## 2-56-8. William Thomson to H. Poincaré

January 9, 1893^{1}^{1}
1
This letter was penned by a copyist.

The University, Glasgow

Dear Mr. Poincaré,

Your letter of the 26^{th} followed me to England where I have been
passing the holidays. I am sorry thus to have been prevented from
writing to you sooner in answer.

I agree with you substantially in respect to the three cases which you describe, and which in reality comprehend the whole subject in question; except in a not unimportant addition to your case N° 1. The cases of instability are not found only for ${\alpha}^{2}=0$. They occur also when ${\alpha}^{2}=-\frac{1}{4}$; and all the cases of stability are included between ${\alpha}^{2}=0$ and ${\alpha}^{2}=-\frac{1}{4}$. No extension in respect to generality is obtained by considering negative values of ${\alpha}^{2}$ beyond $-\frac{1}{4}$.

The case ${\alpha}^{2}=-\frac{1}{4}$ makes $\lambda =-1$, (according to your notation § 10 on p. 100). All the cases of stability correspond to values of ${\alpha}^{2}$ between $0$ and $-\frac{1}{4}$, or to values of $\lambda $ corresponding to real values of $k$ from $0$ to $\frac{1}{2}$ in the formula,

$$\lambda =\mathrm{cos}(2\pi k)\pm i\mathrm{sin}(2\pi k).$$ |

All the cases of instability belonging to your cases $1$ and $2$ correspond to real values of $\lambda $ or $\frac{1}{\lambda}$ from $-\mathrm{\infty}$ to $-1$ and from $+1$ to $+\mathrm{\infty}$.

There are also the cases of instability belonging to case 3 of your letter. These correspond to pairs of cases in which $\lambda $ or $\frac{1}{\lambda}$ is equal to

$$p\left\{\mathrm{cos}(2\pi k)\pm i\mathrm{sin}(2\pi k)\right\},$$ |

where $p$ denotes any real positive numeric and $k$ may have any value
from $0$ to $\frac{1}{2}$.^{2}^{2}
2
The term numeric is a neologism signifying any numerical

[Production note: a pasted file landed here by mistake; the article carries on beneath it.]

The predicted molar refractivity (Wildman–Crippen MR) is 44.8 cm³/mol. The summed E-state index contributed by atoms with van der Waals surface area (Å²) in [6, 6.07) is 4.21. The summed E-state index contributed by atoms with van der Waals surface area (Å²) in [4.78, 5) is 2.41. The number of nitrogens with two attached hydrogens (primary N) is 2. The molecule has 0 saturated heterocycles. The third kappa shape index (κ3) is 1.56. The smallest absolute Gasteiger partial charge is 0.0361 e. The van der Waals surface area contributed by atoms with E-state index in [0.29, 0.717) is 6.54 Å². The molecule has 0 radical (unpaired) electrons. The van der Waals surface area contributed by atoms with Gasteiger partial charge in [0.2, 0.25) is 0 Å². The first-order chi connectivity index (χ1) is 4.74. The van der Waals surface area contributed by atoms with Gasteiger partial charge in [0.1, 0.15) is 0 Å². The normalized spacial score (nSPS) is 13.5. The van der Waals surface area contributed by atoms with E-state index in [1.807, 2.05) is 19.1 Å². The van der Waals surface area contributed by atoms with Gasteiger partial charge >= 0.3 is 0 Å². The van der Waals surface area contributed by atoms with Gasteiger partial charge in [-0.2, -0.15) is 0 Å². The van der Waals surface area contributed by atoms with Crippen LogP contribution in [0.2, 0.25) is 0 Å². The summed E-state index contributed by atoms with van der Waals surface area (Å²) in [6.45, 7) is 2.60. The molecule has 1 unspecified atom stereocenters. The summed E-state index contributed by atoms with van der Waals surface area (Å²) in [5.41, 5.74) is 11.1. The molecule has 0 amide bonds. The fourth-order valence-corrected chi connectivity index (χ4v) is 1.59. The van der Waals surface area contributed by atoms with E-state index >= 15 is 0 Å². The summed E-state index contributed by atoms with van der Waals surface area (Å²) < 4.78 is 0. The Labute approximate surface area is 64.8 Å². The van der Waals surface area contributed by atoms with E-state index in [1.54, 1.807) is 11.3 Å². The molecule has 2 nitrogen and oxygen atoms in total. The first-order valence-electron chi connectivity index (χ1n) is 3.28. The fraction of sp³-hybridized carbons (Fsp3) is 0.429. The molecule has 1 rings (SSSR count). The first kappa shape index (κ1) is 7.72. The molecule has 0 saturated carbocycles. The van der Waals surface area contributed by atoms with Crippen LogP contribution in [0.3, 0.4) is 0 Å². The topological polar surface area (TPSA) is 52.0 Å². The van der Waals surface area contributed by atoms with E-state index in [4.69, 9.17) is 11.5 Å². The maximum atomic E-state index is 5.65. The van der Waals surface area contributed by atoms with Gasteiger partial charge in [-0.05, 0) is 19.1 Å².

expression. It was introduced by James Thomson, as noted by his brother William
(Thomson & Tait 1879, I, 389).

The consideration of all these cases is facilitated by putting
$\lambda +1/\lambda =2e$, as I have done in a short paper,
“Instability of Periodic Motion”, of which I send you a copy by
book-post.^{3}^{3}
3
W. Thomson 1891. Thus we have an
algebraic equation for $e$ of degree $n$, instead of $\lambda $ of
degree $2n$.

All cases of stability correspond to real values of $e$ between $-1$ and $+1$. The case of instability belonging to your cases 1 and 2 corresponds to values of $e$ from $+1$ to $\mathrm{\infty}$; and with the extension I have indicated, to values of $e$ from $-\mathrm{\infty}$ to $-1$. All the cases of instability belonging to your case 3 correspond to complex values of $e$.

Particular cases of equalities among roots depending on annulment of $Q$ in the expression $e=P+iQ$* belong to the special limiting case of instability described in your case 3 (when $P$ is between $-1$ and $+1$), but the algebraic equation for $e$ may be, and generally is, such that equal roots not bordering on imaginary roots can occur. This class of equal roots does not involve any tendency to instability or any seeming indeterminateness in the assignment of all the constants required for a complete solution.

Yours very truly,

Kelvin

* $P$ and $Q$ being any real numerics.

ALS 4p. Collection particulière, Paris 75017.

Time-stamp: "22.09.2014 10:11"

## References

- Treatise on Natural Philosophy. Cambridge University Press, Cambridge. External Links: Link Cited by: footnote 2.
- On instability of periodic motion. Proceedings of the Royal Society of London 50, pp. 194–200. External Links: Link Cited by: footnote 3.